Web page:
10 Reasons To Incorporate Grapeseed Oil Into Your Skincare Routine

Let's be honest: Every now and then, the internet and social media become flooded with a new miracle ingredient that is supposed to get rid of all your skincare woes. Most of the time, it's just a fad that's not backed up by any science, and those who jump on the bandwagon end up regretting it. If you've heard of the benefits of grapeseed oil and rolled your eyes, we don't blame you. However, this nifty, natural oil has proven itself in various studies. From being able to calm acne breakouts to protecting the skin from sun damage and cancer, grapeseed oil has incredible science-backed benefits.


On top of being a great addition to anyone's skincare routine, grapeseed oil also helps reduce waste. It's made from the seeds of grapes that are pressed to make wine. Cosmetic chemist Vince Spinnato told Allure that the process of extracting oil from grape seeds is usually done by using a combination of crushing and solvents. However, cold-pressed oils remain superior, thanks to the fact that they maintain most of their healthy properties.

Grapeseed oil can be identified by its yellowish-green color and smooth texture (via Cosmopolitan) and can be used on the skin or taken as a supplement, per Livestrong. If you've been looking for a new skincare bestie, this might very well be it. Here are 10 reasons to incorporate grapeseed oil into your skincare routine. You can thank us later.


Grapeseed oil can help clear acne breakouts

Raise your hand if you're looking for a miracle skincare ingredient that will kick acne to the curb. Most of us would give anything for clearer skin and fewer breakouts, and grapeseed oil might just be the miraculous ingredient we've all been dreaming of.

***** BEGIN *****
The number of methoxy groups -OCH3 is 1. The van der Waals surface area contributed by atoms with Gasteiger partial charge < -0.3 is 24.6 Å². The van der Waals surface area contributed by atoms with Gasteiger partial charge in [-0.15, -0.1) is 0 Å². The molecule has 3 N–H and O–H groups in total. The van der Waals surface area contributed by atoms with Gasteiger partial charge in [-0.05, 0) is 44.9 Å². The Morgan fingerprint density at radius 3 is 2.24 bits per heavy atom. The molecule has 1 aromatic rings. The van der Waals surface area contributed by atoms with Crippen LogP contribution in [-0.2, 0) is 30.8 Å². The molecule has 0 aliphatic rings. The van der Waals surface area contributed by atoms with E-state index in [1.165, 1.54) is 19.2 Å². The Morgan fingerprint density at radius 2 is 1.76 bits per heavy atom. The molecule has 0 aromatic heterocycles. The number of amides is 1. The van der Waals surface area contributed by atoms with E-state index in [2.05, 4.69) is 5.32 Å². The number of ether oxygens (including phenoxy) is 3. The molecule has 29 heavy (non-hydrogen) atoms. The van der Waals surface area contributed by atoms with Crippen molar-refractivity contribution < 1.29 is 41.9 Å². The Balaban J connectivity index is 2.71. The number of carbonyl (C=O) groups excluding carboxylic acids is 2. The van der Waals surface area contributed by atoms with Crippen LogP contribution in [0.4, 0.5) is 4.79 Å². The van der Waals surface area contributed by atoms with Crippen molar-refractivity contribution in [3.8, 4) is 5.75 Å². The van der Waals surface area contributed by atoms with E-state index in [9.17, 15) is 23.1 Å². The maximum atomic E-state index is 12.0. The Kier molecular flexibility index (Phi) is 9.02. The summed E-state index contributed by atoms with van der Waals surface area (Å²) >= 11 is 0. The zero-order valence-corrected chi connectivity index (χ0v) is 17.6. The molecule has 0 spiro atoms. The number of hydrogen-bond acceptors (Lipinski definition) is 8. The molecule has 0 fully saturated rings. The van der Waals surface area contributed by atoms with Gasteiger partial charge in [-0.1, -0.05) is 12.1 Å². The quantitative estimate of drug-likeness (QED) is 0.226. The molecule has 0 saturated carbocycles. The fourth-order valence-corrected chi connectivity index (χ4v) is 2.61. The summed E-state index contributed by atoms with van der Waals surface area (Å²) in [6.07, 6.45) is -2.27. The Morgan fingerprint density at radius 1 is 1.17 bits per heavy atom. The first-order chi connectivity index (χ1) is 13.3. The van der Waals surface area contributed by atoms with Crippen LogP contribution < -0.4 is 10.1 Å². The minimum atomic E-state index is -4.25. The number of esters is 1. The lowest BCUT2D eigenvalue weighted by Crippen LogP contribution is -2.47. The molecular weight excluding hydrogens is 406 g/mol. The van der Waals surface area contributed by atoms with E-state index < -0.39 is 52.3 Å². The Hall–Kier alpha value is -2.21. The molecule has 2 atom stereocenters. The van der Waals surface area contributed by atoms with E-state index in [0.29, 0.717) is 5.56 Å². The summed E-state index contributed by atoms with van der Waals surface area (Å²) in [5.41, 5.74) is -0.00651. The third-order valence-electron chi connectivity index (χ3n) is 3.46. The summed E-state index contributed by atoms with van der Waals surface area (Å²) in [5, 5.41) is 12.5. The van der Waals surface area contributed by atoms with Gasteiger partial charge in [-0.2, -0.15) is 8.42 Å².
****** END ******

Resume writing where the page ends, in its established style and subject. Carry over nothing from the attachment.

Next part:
A 2016 study published in Nutrition and Metabolic Insights found that grapeseed oil has the potential to get rid of the bacteria that are responsible for causing acne. According to Healthline, grapeseed oil is pretty good at treating the skin on a cellular level. While this means that it won't make a dent in whiteheads, blackheads, and cysts, it can work wonders to get rid of pustules and papules (those pesky red zits that make you want to hide your face under a paper bag). A big plus is that it also nips existing inflammation and the redness that accompanies it in the butt.

Adding grapeseed oil to your skincare routine can also help prevent future acne breakouts, especially if you have combination skin that doesn't produce oil equally across your face. Grapeseed oil contains linoleic acid, which, surprisingly, mimics sebum. This means it will moisturize the dryer patches of skin, giving you an even and healthy glow without the added breakouts. A 1990 study published in the Journal of Investigative Dermatology discovered that low levels of linoleic acid might be directly related to acne inflammation. Since grapeseed oil can replenish sebum levels, it has the potential to keep acne flare-ups from happening in the first place.


Grapeseed oil can help skin conditions like rosacea and eczema

Inflammatory skin disorders like eczema and rosacea can be tricky to treat, but — you guessed it — grapeseed oil is about to come to your rescue. Debra Jaliman, M.D., told Prevention that studies have found that grapeseed oil can act as an anti-inflammatory, thanks to the fact that it contains linoleic acid. This compound treats the epidermal and dermal layers of the skin, meaning that the outer and middle layers reap the most benefits.